Testing in Schools: WinBUGS Code : demonstrate { for( i in 1 : N ) { Y[i] ~ dnorm(mu[i],y.tau) mu[i] <- alpha[school[i]] } for( s in 1 : M ) { alpha[s] ~ dnorm(alpha.c, alpha.tau) } y.tau ~ dgamma(0.001,0.001) sigma <- 1/sqrt(y.tau) alpha.c ~ dnorm(0.0,1.0E-6) alpha.tau ~ dgamma(0.001,0.001) } 2005 Hopkins Epi-Biostat Summer Institute

Example 2: Aww, Rats… A typical progressive model for rehashed measures 2005 Hopkins Epi-Biostat Summer Institute

Improving individual-level evaluations Gelfand et al (1990) 30 youthful rats, weights measured week after week for five weeks Dependent variable (Y ij ) is weight for rodent "i" at week "j" Data: Multilevel: weights (perceptions) inside rats (groups) 2005 Hopkins Epi-Biostat Summer Institute

Individual & populace development Rat "i" has its own normal development line: E(Y ij ) = b 0i + b 1i X j There is additionally a by and large, normal populace development line: E(Y ij ) = 0 + 1 X j Weight Pop line (normal development) Individual Growth Lines Study Day (focused) 2005 Hopkins Epi-Biostat Summer Institute

Improving individual-level assessments Possible Analyses Each rodent (bunch) has its own particular line: intercept= b i0 , slope= b i1 All rats take after a similar line: b i0 = 0 , b i1 = 1 A trade off between these two: Each rodent has its own particular line, BUT… the lines originate from an accepted appropriation E(Y ij | b i0 , b i1 ) = b i0 + b i1 X j b i0 ~ N( 0 , 0 2 ) b i1 ~ N( 1 , 1 2 ) "Irregular Effects" 2005 Hopkins Epi-Biostat Summer Institute

A bargain: Each rodent has its own line, yet data is obtained crosswise over rats to enlighten us regarding singular rodent development Weight Pop line (normal development) Bayes-Shrunk Individual Growth Lines 2005 Hopkins Epi-Biostat Summer Institute Study Day (focused)

Rats: Winbugs (see help: Examples Vol I) WinBUGS Model : 2005 Hopkins Epi-Biostat Summer Institute

Rats: Winbugs (see help: Examples Vol I) WinBUGS Code : 2005 Hopkins Epi-Biostat Summer Institute

Rats: Winbugs (see help: Examples Vol I) WinBUGS Results: 10000 redesigns 2005 Hopkins Epi-Biostat Summer Institute

WinBUGS Diagnostics: MC mistake instructs you to what degree reenactment blunder adds to the instability in the estimation of the mean. This can be diminished by creating extra specimens. Continuously look at the hint of the specimens. To do this choose the history catch on the Sample Monitor Tool. Search for: Trends Correlations 2005 Hopkins Epi-Biostat Summer Institute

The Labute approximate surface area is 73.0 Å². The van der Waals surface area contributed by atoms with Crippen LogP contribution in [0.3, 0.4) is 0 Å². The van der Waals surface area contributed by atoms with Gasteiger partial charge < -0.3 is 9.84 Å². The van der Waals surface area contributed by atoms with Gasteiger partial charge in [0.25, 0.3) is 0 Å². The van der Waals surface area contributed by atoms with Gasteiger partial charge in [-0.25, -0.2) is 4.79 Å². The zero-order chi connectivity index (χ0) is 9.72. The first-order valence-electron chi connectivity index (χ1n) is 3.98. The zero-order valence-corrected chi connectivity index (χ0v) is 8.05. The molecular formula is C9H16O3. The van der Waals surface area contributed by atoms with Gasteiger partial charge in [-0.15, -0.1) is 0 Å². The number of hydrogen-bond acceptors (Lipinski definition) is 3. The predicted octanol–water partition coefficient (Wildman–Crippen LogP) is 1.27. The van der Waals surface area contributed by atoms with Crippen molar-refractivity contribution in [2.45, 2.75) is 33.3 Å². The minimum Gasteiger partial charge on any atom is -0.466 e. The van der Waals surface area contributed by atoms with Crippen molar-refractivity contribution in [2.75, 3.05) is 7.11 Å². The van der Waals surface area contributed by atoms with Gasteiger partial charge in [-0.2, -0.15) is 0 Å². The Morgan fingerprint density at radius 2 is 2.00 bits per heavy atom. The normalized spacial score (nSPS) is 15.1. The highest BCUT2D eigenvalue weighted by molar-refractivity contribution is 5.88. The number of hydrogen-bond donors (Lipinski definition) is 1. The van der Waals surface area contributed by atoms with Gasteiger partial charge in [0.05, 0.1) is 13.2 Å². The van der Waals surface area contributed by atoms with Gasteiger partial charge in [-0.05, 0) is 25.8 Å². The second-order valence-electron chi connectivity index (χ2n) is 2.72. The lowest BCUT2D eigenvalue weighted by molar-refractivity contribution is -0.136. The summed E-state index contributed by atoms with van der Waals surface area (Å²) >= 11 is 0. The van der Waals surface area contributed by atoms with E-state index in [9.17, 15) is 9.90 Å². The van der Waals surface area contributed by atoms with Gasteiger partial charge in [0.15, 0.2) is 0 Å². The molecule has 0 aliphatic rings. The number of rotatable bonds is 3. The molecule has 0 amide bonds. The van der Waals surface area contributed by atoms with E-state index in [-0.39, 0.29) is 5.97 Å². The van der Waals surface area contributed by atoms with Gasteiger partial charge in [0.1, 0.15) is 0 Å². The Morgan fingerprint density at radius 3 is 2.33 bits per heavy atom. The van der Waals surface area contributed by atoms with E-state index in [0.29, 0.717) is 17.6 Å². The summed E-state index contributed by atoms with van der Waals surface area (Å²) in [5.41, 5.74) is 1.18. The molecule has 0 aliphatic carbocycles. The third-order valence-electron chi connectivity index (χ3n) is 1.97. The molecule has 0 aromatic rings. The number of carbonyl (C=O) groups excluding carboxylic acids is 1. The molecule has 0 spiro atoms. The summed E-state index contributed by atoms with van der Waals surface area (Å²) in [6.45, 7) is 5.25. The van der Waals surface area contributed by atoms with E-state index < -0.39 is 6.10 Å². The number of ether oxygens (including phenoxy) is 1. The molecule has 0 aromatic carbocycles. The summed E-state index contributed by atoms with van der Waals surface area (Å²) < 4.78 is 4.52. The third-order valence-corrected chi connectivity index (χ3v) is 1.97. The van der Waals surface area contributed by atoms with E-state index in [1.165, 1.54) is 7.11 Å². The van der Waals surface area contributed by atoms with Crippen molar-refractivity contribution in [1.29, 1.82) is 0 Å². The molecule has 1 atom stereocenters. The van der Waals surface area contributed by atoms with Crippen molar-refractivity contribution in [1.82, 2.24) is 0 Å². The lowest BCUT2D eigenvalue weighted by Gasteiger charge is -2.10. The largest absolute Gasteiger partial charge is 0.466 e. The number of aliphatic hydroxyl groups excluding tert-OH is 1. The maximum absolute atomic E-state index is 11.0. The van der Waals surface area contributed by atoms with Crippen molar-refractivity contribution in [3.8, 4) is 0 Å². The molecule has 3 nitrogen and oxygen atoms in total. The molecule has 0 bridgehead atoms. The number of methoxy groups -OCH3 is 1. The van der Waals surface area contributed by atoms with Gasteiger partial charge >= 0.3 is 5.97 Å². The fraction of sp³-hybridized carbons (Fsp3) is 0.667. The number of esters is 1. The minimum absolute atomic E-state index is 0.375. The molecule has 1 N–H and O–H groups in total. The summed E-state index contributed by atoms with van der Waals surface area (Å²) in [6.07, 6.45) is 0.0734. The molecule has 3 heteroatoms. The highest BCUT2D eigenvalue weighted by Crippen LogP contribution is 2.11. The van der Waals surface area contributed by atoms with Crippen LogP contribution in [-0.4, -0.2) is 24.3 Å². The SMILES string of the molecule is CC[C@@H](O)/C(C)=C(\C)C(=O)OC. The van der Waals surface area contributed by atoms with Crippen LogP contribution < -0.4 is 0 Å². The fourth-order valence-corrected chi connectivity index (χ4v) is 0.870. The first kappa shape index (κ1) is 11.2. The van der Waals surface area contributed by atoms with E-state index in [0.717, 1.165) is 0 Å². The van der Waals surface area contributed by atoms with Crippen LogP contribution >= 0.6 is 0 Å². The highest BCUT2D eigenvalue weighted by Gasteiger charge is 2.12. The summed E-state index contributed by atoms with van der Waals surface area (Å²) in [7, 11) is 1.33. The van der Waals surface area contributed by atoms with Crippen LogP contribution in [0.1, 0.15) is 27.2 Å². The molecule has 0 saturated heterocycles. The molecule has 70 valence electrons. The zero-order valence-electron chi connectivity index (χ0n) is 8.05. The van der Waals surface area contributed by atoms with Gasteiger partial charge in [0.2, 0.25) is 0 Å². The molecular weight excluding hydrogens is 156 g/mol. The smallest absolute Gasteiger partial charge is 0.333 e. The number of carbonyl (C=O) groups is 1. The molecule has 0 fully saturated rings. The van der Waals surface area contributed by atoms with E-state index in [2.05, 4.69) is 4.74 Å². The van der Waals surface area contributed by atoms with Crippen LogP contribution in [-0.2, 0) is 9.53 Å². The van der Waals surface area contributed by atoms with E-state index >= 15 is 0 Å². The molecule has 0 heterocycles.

Rats: Winbugs (see help: Examples Vol I) WinBUGS Diagnostics: history 2005 Hopkins Epi-Biostat Summer Institute

WinBUGS Diagnostics: Examine test autocorrelation straightforwardly by selecting the \'auto cor\' catch. On the off chance that autocorrelation exists, produce extra examples and thin more. 2005 Hopkins Epi-Biostat Summer Institute

Rats: Winbugs (see help: Examples Vol I) WinBUGS Diagnostics: autocorrelation 2005 Hopkins Epi-Biostat Summer Institute

WinBUGS gives apparatus to Bayesian worldview "shrinkage gauges" in MLMs Bayes Weight Pop line (normal development) Pop line (normal development) Bayes-Shrunk Growth Lines Individual Growth Lines Study Day (focused) 2005 Hopkins Epi-Biostat Summer Institute Study Day (focused)

School Test Scores Revisited 2005 Hopkins Epi-Biostat Summer Institute

Testing in Schools returned to Suppose we needed to incorporate covariate data in the school test scores case Student-level covariates Gender London Reading Test (LRT) score Verbal thinking (VR) test classification (1, 2 or 3) School - level covariates Gender allow (all young ladies, all young men or blended) Religious section (Church of England, Roman Catholic, State school or other) 2005 Hopkins Epi-Biostat Summer Institute

Testing in Schools returned to Model Wow! Can YOU fit this model? Yes you can! See WinBUGS>help>Examples Vol II for information, code, comes about, and so forth. All the more Importantly: Do you comprehend this model? 2005 Hopkins Epi-Biostat Summer Institute

Bayesian Concepts Frequentist: Parameters are "reality" Bayesian: Parameters have a circulation "Obtain Strength" from different perceptions "Recoil Estimates" towards general midpoints Compromise between model & information Incorporate earlier/other data in assessments Account for different wellsprings of instability Posterior Likelihood * Prior 2005 Hopkins Epi-Biostat Summer Institute